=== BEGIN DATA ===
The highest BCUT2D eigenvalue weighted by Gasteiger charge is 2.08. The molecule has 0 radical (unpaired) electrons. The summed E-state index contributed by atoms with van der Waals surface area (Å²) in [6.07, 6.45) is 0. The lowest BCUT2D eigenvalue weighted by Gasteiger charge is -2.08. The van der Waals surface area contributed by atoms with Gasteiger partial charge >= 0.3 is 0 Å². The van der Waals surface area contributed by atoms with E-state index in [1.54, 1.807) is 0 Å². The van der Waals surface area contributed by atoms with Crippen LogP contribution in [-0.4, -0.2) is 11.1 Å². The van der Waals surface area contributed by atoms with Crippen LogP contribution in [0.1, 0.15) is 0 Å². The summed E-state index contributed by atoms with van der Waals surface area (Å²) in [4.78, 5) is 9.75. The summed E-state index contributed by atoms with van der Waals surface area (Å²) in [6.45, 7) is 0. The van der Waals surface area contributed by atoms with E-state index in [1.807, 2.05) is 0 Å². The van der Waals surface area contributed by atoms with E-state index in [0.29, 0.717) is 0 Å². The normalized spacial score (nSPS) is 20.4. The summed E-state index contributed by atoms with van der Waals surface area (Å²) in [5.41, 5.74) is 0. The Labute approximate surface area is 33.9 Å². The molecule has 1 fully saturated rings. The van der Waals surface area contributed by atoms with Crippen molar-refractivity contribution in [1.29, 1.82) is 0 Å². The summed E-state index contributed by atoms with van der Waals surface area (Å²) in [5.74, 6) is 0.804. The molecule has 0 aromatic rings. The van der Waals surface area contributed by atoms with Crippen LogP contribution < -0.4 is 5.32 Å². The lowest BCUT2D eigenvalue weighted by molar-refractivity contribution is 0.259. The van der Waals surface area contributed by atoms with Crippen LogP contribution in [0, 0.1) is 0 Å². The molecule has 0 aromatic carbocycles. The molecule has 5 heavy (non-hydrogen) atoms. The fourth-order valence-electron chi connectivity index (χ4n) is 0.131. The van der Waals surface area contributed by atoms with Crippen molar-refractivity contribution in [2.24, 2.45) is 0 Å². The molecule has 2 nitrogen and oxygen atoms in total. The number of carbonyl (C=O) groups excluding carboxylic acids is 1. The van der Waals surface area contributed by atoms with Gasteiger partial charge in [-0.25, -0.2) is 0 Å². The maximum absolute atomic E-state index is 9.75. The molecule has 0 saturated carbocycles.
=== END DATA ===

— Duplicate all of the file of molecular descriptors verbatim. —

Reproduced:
The highest BCUT2D eigenvalue weighted by Gasteiger charge is 2.08. The molecule has 0 radical (unpaired) electrons. The summed E-state index contributed by atoms with van der Waals surface area (Å²) in [6.07, 6.45) is 0. The lowest BCUT2D eigenvalue weighted by Gasteiger charge is -2.08. The van der Waals surface area contributed by atoms with Gasteiger partial charge >= 0.3 is 0 Å². The van der Waals surface area contributed by atoms with E-state index in [1.54, 1.807) is 0 Å². The van der Waals surface area contributed by atoms with Crippen LogP contribution in [-0.4, -0.2) is 11.1 Å². The van der Waals surface area contributed by atoms with Crippen LogP contribution in [0.1, 0.15) is 0 Å². The summed E-state index contributed by atoms with van der Waals surface area (Å²) in [4.78, 5) is 9.75. The summed E-state index contributed by atoms with van der Waals surface area (Å²) in [6.45, 7) is 0. The van der Waals surface area contributed by atoms with E-state index in [1.807, 2.05) is 0 Å². The van der Waals surface area contributed by atoms with E-state index in [0.29, 0.717) is 0 Å². The normalized spacial score (nSPS) is 20.4. The summed E-state index contributed by atoms with van der Waals surface area (Å²) in [5.41, 5.74) is 0. The Labute approximate surface area is 33.9 Å². The molecule has 1 fully saturated rings. The van der Waals surface area contributed by atoms with Crippen molar-refractivity contribution in [1.29, 1.82) is 0 Å². The summed E-state index contributed by atoms with van der Waals surface area (Å²) in [5.74, 6) is 0.804. The molecule has 0 aromatic rings. The van der Waals surface area contributed by atoms with Crippen LogP contribution < -0.4 is 5.32 Å². The lowest BCUT2D eigenvalue weighted by molar-refractivity contribution is 0.259. The van der Waals surface area contributed by atoms with Crippen LogP contribution in [0, 0.1) is 0 Å². The molecule has 0 aromatic carbocycles. The molecule has 5 heavy (non-hydrogen) atoms. The fourth-order valence-electron chi connectivity index (χ4n) is 0.131. The van der Waals surface area contributed by atoms with Crippen molar-refractivity contribution in [2.24, 2.45) is 0 Å². The molecule has 2 nitrogen and oxygen atoms in total. The number of carbonyl (C=O) groups excluding carboxylic acids is 1. The van der Waals surface area contributed by atoms with Gasteiger partial charge in [-0.25, -0.2) is 0 Å². The maximum absolute atomic E-state index is 9.75. The molecule has 0 saturated carbocycles.